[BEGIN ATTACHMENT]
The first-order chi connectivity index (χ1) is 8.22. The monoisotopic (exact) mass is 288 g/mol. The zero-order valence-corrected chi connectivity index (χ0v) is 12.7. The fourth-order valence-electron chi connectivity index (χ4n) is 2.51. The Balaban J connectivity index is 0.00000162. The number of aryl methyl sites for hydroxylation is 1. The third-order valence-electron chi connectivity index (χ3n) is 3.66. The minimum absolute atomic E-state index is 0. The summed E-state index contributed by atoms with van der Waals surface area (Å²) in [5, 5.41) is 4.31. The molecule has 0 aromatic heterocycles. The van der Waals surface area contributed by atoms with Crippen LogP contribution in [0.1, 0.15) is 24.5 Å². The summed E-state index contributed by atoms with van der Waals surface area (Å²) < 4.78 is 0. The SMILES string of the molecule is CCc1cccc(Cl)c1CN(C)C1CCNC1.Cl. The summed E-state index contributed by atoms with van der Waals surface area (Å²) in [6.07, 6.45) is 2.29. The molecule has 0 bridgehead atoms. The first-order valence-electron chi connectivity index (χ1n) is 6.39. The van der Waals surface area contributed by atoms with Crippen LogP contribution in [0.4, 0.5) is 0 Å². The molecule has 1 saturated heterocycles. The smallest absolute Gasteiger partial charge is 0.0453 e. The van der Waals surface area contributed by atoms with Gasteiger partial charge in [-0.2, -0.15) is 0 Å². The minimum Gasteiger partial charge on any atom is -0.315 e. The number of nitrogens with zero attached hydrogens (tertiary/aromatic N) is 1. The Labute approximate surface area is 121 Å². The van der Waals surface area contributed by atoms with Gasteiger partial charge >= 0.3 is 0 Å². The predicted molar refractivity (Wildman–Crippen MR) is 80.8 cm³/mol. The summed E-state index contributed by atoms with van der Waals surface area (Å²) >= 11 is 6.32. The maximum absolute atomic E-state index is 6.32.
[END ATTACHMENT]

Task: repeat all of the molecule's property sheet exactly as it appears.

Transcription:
The first-order chi connectivity index (χ1) is 8.22. The monoisotopic (exact) mass is 288 g/mol. The zero-order valence-corrected chi connectivity index (χ0v) is 12.7. The fourth-order valence-electron chi connectivity index (χ4n) is 2.51. The Balaban J connectivity index is 0.00000162. The number of aryl methyl sites for hydroxylation is 1. The third-order valence-electron chi connectivity index (χ3n) is 3.66. The minimum absolute atomic E-state index is 0. The summed E-state index contributed by atoms with van der Waals surface area (Å²) in [5, 5.41) is 4.31. The molecule has 0 aromatic heterocycles. The van der Waals surface area contributed by atoms with Crippen LogP contribution in [0.1, 0.15) is 24.5 Å². The summed E-state index contributed by atoms with van der Waals surface area (Å²) < 4.78 is 0. The SMILES string of the molecule is CCc1cccc(Cl)c1CN(C)C1CCNC1.Cl. The summed E-state index contributed by atoms with van der Waals surface area (Å²) in [6.07, 6.45) is 2.29. The molecule has 0 bridgehead atoms. The first-order valence-electron chi connectivity index (χ1n) is 6.39. The van der Waals surface area contributed by atoms with Crippen LogP contribution in [0.4, 0.5) is 0 Å². The molecule has 1 saturated heterocycles. The smallest absolute Gasteiger partial charge is 0.0453 e. The van der Waals surface area contributed by atoms with Gasteiger partial charge in [-0.2, -0.15) is 0 Å². The minimum Gasteiger partial charge on any atom is -0.315 e. The number of nitrogens with zero attached hydrogens (tertiary/aromatic N) is 1. The Labute approximate surface area is 121 Å². The van der Waals surface area contributed by atoms with Gasteiger partial charge >= 0.3 is 0 Å². The predicted molar refractivity (Wildman–Crippen MR) is 80.8 cm³/mol. The summed E-state index contributed by atoms with van der Waals surface area (Å²) >= 11 is 6.32. The maximum absolute atomic E-state index is 6.32.